Scotland's population climbs to record level

waverley station in Edinburgh
Image caption The Scottish population is getting older

The number of people living in Scotland has reached a new high, according to the latest official figures.

At the end of June last year the population stood at 5,313,600 - up 18,200 since the last census on 27 March 2011.

Although there were more births than deaths, the rise was mainly due to people moving into Scotland.

Women continue to outnumber men in Scotland, with nearly 160,000 more females.

The figures also revealed that, since the 2001 census, Scotland's population had become older.

There were rises of 14% in those aged 75 and over, 16% in the 60 to 74 age group, and 14% among those aged 45 to 59.

Among younger people, there were falls of 6% in the under-16 age group, and 9% in those aged 30 to 44.

Male mortality

Overall there were 159,320 more women in Scotland than men last year, widening the gender gap which had been evident in previous census data.

The report said: "Among older people, particularly those aged over 75, the higher number of females reflects the longer expectation of life for women, partly as a result of higher rates of male mortality during the Second World War.

"The two baby booms of 1947 and the 1960s can also be seen, with a sharp peak at age 65 and another peak between the ages of around 40 and 50.

"These baby boomers, along with relatively low fertility rates since the 1960s, are the main reasons why Scotland's population is likely to age in the future."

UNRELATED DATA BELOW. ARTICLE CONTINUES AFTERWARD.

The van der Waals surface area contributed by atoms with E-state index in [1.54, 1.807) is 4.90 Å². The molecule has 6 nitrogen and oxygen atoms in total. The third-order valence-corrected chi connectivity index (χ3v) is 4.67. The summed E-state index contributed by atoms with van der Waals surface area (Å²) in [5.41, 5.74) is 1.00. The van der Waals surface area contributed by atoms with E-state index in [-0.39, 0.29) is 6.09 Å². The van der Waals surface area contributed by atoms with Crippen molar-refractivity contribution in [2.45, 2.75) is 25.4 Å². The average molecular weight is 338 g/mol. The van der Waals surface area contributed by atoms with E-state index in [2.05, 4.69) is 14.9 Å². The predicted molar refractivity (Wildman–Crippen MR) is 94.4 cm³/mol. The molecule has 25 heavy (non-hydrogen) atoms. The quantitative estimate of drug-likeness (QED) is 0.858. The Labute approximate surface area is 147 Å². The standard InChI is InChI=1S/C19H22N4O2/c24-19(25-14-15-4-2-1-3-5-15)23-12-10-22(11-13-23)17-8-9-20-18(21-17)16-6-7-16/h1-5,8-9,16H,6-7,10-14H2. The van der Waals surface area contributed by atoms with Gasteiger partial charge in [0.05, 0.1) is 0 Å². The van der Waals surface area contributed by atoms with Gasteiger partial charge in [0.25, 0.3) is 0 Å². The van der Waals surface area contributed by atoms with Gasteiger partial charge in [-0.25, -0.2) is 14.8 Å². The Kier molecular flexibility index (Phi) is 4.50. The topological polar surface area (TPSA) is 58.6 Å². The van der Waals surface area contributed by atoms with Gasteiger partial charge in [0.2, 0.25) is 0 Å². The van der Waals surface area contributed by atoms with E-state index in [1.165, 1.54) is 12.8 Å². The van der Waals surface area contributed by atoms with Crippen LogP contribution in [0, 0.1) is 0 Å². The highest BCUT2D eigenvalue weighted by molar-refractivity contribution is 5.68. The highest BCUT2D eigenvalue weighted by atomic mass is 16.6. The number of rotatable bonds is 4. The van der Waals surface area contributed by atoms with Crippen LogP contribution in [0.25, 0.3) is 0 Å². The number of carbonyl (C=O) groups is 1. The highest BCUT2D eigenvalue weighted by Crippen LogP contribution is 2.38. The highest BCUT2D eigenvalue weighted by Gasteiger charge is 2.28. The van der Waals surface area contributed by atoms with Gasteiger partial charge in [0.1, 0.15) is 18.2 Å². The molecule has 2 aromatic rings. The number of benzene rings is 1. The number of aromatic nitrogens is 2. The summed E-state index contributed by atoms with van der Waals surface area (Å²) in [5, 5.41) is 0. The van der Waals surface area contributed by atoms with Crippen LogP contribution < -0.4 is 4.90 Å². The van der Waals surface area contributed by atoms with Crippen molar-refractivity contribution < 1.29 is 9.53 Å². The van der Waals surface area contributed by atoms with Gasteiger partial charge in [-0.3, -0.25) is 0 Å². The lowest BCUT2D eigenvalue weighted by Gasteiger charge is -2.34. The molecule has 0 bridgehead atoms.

Scottish government minister Fiona Hyslop accepted there was an ageing population and said it was "excellent" to see the under-fives population had increased by 3,050 since the 2011 census.

She added: "The net in-flow of 14,300 more people coming to Scotland from overseas than leaving is proof that Scotland is an attractive and dynamic nation and one where people want to make a life for themselves.

"The Scottish government welcomes the contribution these new Scots can make to our economy and society, and we are working hard to attract the best international talent to our universities and our workforce."

After publication of the figures, the Scottish Conservative Party expressed concern that the population was now growing at a much slower rate.

Finance spokesman Gavin Brown said: "A country like ours needs people, particularly young people, to come in to work and increase the tax base - that is absolutely essential for the economy.

"It could just be a one-year blip, but the minister in charge at the Scottish government needs to find out why this is and what can be done, and explain as quickly as possible what the solution will be."

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